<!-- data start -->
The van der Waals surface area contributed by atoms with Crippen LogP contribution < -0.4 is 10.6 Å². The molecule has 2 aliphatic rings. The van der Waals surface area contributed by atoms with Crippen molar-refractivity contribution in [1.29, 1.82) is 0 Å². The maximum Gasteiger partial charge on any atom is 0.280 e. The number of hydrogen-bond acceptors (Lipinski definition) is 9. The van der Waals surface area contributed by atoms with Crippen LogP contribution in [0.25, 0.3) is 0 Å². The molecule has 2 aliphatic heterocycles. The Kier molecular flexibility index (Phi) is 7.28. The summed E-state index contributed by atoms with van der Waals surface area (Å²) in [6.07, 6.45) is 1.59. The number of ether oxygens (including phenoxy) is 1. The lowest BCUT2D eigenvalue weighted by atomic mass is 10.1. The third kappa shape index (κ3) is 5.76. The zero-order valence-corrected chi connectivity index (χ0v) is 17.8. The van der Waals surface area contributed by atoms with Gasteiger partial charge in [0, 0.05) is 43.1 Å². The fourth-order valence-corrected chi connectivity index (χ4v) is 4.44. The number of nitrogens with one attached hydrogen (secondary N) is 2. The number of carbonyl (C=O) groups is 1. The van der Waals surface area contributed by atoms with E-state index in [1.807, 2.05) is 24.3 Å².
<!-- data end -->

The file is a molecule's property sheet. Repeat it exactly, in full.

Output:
The van der Waals surface area contributed by atoms with Crippen LogP contribution < -0.4 is 10.6 Å². The molecule has 2 aliphatic rings. The van der Waals surface area contributed by atoms with Crippen molar-refractivity contribution in [1.29, 1.82) is 0 Å². The maximum Gasteiger partial charge on any atom is 0.280 e. The number of hydrogen-bond acceptors (Lipinski definition) is 9. The van der Waals surface area contributed by atoms with Crippen LogP contribution in [0.25, 0.3) is 0 Å². The molecule has 2 aliphatic heterocycles. The Kier molecular flexibility index (Phi) is 7.28. The summed E-state index contributed by atoms with van der Waals surface area (Å²) in [6.07, 6.45) is 1.59. The number of ether oxygens (including phenoxy) is 1. The lowest BCUT2D eigenvalue weighted by atomic mass is 10.1. The third kappa shape index (κ3) is 5.76. The zero-order valence-corrected chi connectivity index (χ0v) is 17.8. The van der Waals surface area contributed by atoms with Gasteiger partial charge in [0, 0.05) is 43.1 Å². The fourth-order valence-corrected chi connectivity index (χ4v) is 4.44. The number of nitrogens with one attached hydrogen (secondary N) is 2. The number of carbonyl (C=O) groups is 1. The van der Waals surface area contributed by atoms with E-state index in [1.807, 2.05) is 24.3 Å².